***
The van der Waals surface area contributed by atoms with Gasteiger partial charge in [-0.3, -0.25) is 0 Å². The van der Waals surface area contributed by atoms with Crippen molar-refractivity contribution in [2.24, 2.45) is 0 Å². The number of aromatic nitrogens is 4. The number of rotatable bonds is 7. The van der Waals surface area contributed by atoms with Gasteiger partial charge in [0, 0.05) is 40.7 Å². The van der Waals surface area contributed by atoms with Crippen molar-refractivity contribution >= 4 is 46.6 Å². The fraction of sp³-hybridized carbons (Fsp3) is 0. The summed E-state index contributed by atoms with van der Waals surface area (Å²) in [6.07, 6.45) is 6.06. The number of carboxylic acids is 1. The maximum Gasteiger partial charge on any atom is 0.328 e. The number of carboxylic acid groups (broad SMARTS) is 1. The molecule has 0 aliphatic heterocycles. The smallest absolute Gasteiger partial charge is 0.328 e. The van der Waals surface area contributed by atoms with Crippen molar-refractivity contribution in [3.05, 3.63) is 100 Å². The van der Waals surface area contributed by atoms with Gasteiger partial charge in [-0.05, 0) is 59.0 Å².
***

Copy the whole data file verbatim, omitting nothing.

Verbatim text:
The van der Waals surface area contributed by atoms with Gasteiger partial charge in [-0.3, -0.25) is 0 Å². The van der Waals surface area contributed by atoms with Crippen molar-refractivity contribution in [2.24, 2.45) is 0 Å². The number of aromatic nitrogens is 4. The number of rotatable bonds is 7. The van der Waals surface area contributed by atoms with Gasteiger partial charge in [0, 0.05) is 40.7 Å². The van der Waals surface area contributed by atoms with Crippen molar-refractivity contribution >= 4 is 46.6 Å². The fraction of sp³-hybridized carbons (Fsp3) is 0. The summed E-state index contributed by atoms with van der Waals surface area (Å²) in [6.07, 6.45) is 6.06. The number of carboxylic acids is 1. The maximum Gasteiger partial charge on any atom is 0.328 e. The number of carboxylic acid groups (broad SMARTS) is 1. The molecule has 0 aliphatic heterocycles. The smallest absolute Gasteiger partial charge is 0.328 e. The van der Waals surface area contributed by atoms with Crippen molar-refractivity contribution in [3.05, 3.63) is 100 Å². The van der Waals surface area contributed by atoms with Gasteiger partial charge in [-0.05, 0) is 59.0 Å².